Te Papa Matariki festival an honour for organiser
It’s time to make another set of New Year’s resolutions.
Matariki, Maori New Year, is this month and to celebrate, Suzanne Tamaki has organised the Matariki festival at Te Papa.
Tamaki, born in Porirua, was more than happy to take up the reins for this year’s festival, the third year in succession she has done the job.
‘‘It’s an honour to be left in charge of one of the biggest events of the year. It’s always very exciting to organise.’’
Matariki marks the rising of the Matariki star constellation, also known as Pleiades, and signals the start of the Maori New Year. It is considered to be one of the biggest events on the Maori calendar.
Tamaki believes the importance behind Matariki lies with giving thanks for the previous year and acknowledging growth.
‘‘It’s a time to reflect on what has been, [what has] changed and the evolution of people and culture.’’
After organising her first Matariki festival at Te Papa in 2009, Tamaki has seen the event grow.
‘‘It’s not only a celebration of the previous year, it [the festival] provides a platform for young Maori artists and people to showcase their talent and culture.’’
Tamaki was working with the Pacific Arts Festival when she was asked to join Te Papa’s event team, just before the 2009 Matariki festival.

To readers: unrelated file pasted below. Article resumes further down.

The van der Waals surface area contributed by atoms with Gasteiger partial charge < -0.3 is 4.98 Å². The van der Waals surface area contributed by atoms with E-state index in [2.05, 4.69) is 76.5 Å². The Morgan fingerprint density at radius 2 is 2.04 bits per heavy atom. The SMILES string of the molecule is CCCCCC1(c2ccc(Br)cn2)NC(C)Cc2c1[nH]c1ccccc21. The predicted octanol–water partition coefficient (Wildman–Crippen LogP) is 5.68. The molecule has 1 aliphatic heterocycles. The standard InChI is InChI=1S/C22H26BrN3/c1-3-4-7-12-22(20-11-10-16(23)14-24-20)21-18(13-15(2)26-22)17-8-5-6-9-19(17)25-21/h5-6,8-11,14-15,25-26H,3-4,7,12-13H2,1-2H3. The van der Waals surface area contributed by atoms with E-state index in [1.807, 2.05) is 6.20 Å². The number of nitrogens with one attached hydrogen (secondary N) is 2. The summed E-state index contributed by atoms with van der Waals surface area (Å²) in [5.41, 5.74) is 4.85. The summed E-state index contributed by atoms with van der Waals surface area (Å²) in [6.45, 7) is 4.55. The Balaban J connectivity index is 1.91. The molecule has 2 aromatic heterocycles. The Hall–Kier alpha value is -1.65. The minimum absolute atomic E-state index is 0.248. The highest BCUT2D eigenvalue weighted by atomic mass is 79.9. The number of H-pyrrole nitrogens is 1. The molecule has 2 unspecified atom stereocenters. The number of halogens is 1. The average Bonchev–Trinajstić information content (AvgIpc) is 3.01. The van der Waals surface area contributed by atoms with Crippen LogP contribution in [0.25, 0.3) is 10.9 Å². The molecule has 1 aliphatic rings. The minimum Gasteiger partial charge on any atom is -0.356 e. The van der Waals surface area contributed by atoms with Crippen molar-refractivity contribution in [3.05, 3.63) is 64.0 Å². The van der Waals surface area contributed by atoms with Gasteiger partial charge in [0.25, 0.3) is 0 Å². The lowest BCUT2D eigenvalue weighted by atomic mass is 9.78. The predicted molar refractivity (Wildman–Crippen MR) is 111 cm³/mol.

She has also organised fashion shows in collaboration with the Pacific Arts Festival and believes that helped her form strong contacts within the Maori community.
For this year’s Matariki festival, Tamaki has selected local and national artists, and acts include everything from concerts to weaving classes.
‘‘We have pulled the programme back [ from last year’s] a little bit to focus on the main events, the most popular ones, so that our resources are well spent on what the public likes.’’
Tamaki said the festival would appeal to anyone keen to learn more about New Zealand culture.
‘‘It’s an explosion of culture. It’s everywhere in the museum and comes in all different forms,’’ Tamaki said.
When asked if she would take on next year’s event, there was no doubt.
‘‘Yes, hands down, I love it. It’s a big job, but its very rewarding.’’
The satisfaction comes from seeing the public interact and learn from the festival, she said. ‘‘It’s kind of overwhelming. ‘‘You have this dream of how it will go, but seeing it happen it makes your heart swell, you realise there is so much talent, so much culture in our country.’’
The Matariki Festival is free and runs from June 9 to 26.